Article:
Tabman, who worked as a police officer before joining the bureau, added that agents involved in the investigation likely have cyber forensic skills and resources that the local department might not be afforded. 

“We have that expertise and just the extra manpower of getting things done, maybe manning, you know, hotlines and helping coordinate getting people out to cover leads and do interview,” Tabman said. “So, there’s a magnitude of responsibilities the FBI can help with.”

In addition to looking for images and videos from Friday night’s stampede, Tabman said agents are likely looking for any social media posts or activity that might indicate someone went to the festival with the intent of causing such a surge, which he said might be considered a riot depending on what evidence is found.

When asked how long an investigation of this magnitude might take, Tabman said simply, “It takes as long as it takes.” 

“It just has to take its natural course until they see there’s no more logical leads to be pursued,” he continued. 

Experts told the The Associated Press crowd-surge deaths happen because people are packed into a space so tightly that they are being squeezed and can’t get oxygen. It’s not usually because they’re being trampled.  

Astroworld’s organizers laid out security and emergency medical response protocols for the festival in plans filed with Harris County. The 56-page plan, obtained by The Associated Press, says any decision to evacuate the event would be made by the festival director after consultation with other individuals, including the security director. Such plans have to be reviewed by Houston police officials.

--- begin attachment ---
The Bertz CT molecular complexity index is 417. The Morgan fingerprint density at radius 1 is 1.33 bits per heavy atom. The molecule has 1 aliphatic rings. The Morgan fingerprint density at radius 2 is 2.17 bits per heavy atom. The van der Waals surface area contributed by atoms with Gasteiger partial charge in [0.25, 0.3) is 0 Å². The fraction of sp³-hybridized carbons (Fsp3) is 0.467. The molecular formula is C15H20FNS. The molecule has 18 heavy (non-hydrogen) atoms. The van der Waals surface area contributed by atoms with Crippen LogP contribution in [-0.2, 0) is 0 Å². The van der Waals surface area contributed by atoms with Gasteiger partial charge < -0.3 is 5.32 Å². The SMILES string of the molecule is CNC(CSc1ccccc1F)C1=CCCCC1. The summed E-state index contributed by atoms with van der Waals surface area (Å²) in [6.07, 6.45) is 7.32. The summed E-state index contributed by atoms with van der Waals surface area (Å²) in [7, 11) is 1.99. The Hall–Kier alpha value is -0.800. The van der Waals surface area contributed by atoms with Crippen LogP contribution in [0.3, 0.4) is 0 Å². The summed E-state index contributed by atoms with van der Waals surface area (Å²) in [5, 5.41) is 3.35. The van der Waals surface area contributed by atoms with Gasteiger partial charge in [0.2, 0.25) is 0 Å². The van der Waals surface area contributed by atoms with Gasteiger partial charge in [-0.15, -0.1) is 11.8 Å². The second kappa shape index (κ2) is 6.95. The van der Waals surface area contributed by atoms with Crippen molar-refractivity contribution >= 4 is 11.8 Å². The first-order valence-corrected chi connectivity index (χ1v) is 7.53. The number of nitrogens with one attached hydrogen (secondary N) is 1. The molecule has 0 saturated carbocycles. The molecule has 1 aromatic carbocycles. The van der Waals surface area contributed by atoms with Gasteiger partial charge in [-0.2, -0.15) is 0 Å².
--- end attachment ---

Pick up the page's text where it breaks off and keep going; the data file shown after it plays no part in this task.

Officials have said a private company was primarily responsible for providing security at the festival, but Houston police were also assigned to the event. The plan says medical care at the festival was provided by ParaDocs, a private company based in New York.

Houston Fire Chief Samuel Peña said during a news conference Saturday that the injuries and size of the crowd “quickly overwhelmed” the private companies providing security and medical services. Peña said even though the medical operations plan did not require the fire department to have units pre-positioned around the festival, those units were in place “in case this incident escalated.”

Houston Police Chief Troy Finner said in a statement on Monday that he had a “brief and respectful” meeting with Scott and the rapper’s head of security on Friday before his performance. The chief said he asked them to work with the police department.

“I expressed my concerns regarding public safety and that in my 31 years in law enforcement experience I have never seen a time with more challenges facing citizens of all ages, to include a global pandemic and social tension throughout the nation,” Finner said.

Earlier this week, county Judge Lina Hidalgo, Harris County’s top elected official, has ordered an independent investigation into the tragedy. 

The police department’s probe would be separate from such outside investigation. 

The Associated Press contributed to this report.